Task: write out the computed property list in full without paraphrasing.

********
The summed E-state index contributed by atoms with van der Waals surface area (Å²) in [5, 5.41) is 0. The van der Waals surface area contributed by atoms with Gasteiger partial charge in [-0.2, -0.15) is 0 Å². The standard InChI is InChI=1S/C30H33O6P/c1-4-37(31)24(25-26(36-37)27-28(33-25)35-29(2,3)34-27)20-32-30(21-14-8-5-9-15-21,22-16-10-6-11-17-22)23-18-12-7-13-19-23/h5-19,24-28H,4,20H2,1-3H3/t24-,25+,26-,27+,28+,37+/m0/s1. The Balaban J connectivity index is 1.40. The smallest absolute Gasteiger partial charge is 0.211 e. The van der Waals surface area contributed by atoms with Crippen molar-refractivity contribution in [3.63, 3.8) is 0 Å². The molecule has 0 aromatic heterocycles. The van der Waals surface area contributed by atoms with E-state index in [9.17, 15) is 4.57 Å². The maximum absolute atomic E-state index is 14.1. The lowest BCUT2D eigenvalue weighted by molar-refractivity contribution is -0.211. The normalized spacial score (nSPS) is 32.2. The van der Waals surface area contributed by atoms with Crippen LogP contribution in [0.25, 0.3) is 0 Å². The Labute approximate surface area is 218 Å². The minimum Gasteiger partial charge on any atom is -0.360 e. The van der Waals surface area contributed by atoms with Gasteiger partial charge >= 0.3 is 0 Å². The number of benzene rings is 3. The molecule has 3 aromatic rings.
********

The summed E-state index contributed by atoms with van der Waals surface area (Å²) in [5, 5.41) is 0. The van der Waals surface area contributed by atoms with Gasteiger partial charge in [-0.2, -0.15) is 0 Å². The standard InChI is InChI=1S/C30H33O6P/c1-4-37(31)24(25-26(36-37)27-28(33-25)35-29(2,3)34-27)20-32-30(21-14-8-5-9-15-21,22-16-10-6-11-17-22)23-18-12-7-13-19-23/h5-19,24-28H,4,20H2,1-3H3/t24-,25+,26-,27+,28+,37+/m0/s1. The Balaban J connectivity index is 1.40. The smallest absolute Gasteiger partial charge is 0.211 e. The van der Waals surface area contributed by atoms with Crippen molar-refractivity contribution in [3.63, 3.8) is 0 Å². The molecule has 0 aromatic heterocycles. The van der Waals surface area contributed by atoms with E-state index in [9.17, 15) is 4.57 Å². The maximum absolute atomic E-state index is 14.1. The lowest BCUT2D eigenvalue weighted by molar-refractivity contribution is -0.211. The normalized spacial score (nSPS) is 32.2. The van der Waals surface area contributed by atoms with Crippen LogP contribution in [0.25, 0.3) is 0 Å². The Labute approximate surface area is 218 Å². The minimum Gasteiger partial charge on any atom is -0.360 e. The van der Waals surface area contributed by atoms with Gasteiger partial charge >= 0.3 is 0 Å². The number of benzene rings is 3. The molecule has 3 aromatic rings.